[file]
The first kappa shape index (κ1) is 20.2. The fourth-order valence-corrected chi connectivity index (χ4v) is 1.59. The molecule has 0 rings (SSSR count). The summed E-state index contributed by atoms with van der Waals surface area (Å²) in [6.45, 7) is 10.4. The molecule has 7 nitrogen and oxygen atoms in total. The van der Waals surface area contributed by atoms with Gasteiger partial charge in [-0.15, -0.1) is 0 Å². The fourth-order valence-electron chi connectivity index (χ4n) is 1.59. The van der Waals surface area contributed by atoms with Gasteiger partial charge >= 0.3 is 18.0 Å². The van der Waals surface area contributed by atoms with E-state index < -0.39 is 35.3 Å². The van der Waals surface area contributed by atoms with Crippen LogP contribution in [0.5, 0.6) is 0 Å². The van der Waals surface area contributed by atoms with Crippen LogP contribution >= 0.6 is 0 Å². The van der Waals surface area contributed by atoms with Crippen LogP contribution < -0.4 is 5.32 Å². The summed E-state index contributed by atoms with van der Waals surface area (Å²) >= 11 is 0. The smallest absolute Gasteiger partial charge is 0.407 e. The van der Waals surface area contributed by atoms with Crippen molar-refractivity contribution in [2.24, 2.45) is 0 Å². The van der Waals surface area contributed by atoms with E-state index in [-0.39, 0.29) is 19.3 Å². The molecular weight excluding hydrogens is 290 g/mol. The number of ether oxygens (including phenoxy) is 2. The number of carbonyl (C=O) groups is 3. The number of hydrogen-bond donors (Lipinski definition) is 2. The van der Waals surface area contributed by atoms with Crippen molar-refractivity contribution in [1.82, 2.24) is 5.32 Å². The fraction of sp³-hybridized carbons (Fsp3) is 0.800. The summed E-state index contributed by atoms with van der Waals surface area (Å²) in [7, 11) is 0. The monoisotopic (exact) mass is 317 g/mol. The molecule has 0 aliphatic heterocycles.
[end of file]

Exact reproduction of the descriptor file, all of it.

The first kappa shape index (κ1) is 20.2. The fourth-order valence-corrected chi connectivity index (χ4v) is 1.59. The molecule has 0 rings (SSSR count). The summed E-state index contributed by atoms with van der Waals surface area (Å²) in [6.45, 7) is 10.4. The molecule has 7 nitrogen and oxygen atoms in total. The van der Waals surface area contributed by atoms with Gasteiger partial charge in [-0.15, -0.1) is 0 Å². The fourth-order valence-electron chi connectivity index (χ4n) is 1.59. The van der Waals surface area contributed by atoms with Gasteiger partial charge >= 0.3 is 18.0 Å². The van der Waals surface area contributed by atoms with E-state index < -0.39 is 35.3 Å². The van der Waals surface area contributed by atoms with Crippen LogP contribution in [0.5, 0.6) is 0 Å². The van der Waals surface area contributed by atoms with Crippen LogP contribution >= 0.6 is 0 Å². The van der Waals surface area contributed by atoms with Crippen LogP contribution < -0.4 is 5.32 Å². The summed E-state index contributed by atoms with van der Waals surface area (Å²) >= 11 is 0. The smallest absolute Gasteiger partial charge is 0.407 e. The van der Waals surface area contributed by atoms with Crippen molar-refractivity contribution in [2.24, 2.45) is 0 Å². The van der Waals surface area contributed by atoms with E-state index in [-0.39, 0.29) is 19.3 Å². The molecular weight excluding hydrogens is 290 g/mol. The number of ether oxygens (including phenoxy) is 2. The number of carbonyl (C=O) groups is 3. The number of hydrogen-bond donors (Lipinski definition) is 2. The van der Waals surface area contributed by atoms with Crippen molar-refractivity contribution in [1.82, 2.24) is 5.32 Å². The fraction of sp³-hybridized carbons (Fsp3) is 0.800. The summed E-state index contributed by atoms with van der Waals surface area (Å²) in [7, 11) is 0. The monoisotopic (exact) mass is 317 g/mol. The molecule has 0 aliphatic heterocycles.